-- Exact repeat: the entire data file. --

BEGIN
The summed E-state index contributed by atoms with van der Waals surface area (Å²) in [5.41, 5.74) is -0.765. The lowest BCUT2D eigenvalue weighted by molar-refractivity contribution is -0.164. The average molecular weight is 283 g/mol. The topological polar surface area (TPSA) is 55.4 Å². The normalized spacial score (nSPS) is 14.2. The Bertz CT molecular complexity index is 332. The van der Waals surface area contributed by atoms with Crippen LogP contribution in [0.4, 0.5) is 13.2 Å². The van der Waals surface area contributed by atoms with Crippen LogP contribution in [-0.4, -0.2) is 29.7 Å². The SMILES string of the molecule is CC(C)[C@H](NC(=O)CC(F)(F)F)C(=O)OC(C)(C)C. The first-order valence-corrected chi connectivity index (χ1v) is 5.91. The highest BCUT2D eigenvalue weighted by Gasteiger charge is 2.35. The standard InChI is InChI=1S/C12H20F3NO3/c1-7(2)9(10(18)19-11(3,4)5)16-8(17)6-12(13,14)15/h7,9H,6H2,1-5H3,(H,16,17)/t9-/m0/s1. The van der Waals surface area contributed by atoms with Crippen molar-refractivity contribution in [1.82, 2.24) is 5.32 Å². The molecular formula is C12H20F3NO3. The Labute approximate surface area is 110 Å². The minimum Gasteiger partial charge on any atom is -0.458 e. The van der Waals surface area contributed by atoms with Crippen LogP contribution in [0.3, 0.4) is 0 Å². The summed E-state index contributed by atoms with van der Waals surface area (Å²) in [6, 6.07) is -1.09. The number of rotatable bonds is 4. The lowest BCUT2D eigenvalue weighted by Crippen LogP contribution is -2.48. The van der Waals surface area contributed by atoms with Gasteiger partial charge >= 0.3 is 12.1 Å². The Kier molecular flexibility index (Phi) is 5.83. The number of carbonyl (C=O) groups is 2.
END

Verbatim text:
The summed E-state index contributed by atoms with van der Waals surface area (Å²) in [5.41, 5.74) is -0.765. The lowest BCUT2D eigenvalue weighted by molar-refractivity contribution is -0.164. The average molecular weight is 283 g/mol. The topological polar surface area (TPSA) is 55.4 Å². The normalized spacial score (nSPS) is 14.2. The Bertz CT molecular complexity index is 332. The van der Waals surface area contributed by atoms with Crippen LogP contribution in [0.4, 0.5) is 13.2 Å². The van der Waals surface area contributed by atoms with Crippen LogP contribution in [-0.4, -0.2) is 29.7 Å². The SMILES string of the molecule is CC(C)[C@H](NC(=O)CC(F)(F)F)C(=O)OC(C)(C)C. The first-order valence-corrected chi connectivity index (χ1v) is 5.91. The highest BCUT2D eigenvalue weighted by Gasteiger charge is 2.35. The standard InChI is InChI=1S/C12H20F3NO3/c1-7(2)9(10(18)19-11(3,4)5)16-8(17)6-12(13,14)15/h7,9H,6H2,1-5H3,(H,16,17)/t9-/m0/s1. The van der Waals surface area contributed by atoms with Crippen molar-refractivity contribution in [1.82, 2.24) is 5.32 Å². The molecular formula is C12H20F3NO3. The Labute approximate surface area is 110 Å². The minimum Gasteiger partial charge on any atom is -0.458 e. The van der Waals surface area contributed by atoms with Crippen LogP contribution in [0.3, 0.4) is 0 Å². The summed E-state index contributed by atoms with van der Waals surface area (Å²) in [6, 6.07) is -1.09. The number of rotatable bonds is 4. The lowest BCUT2D eigenvalue weighted by Crippen LogP contribution is -2.48. The van der Waals surface area contributed by atoms with Gasteiger partial charge >= 0.3 is 12.1 Å². The Kier molecular flexibility index (Phi) is 5.83. The number of carbonyl (C=O) groups is 2.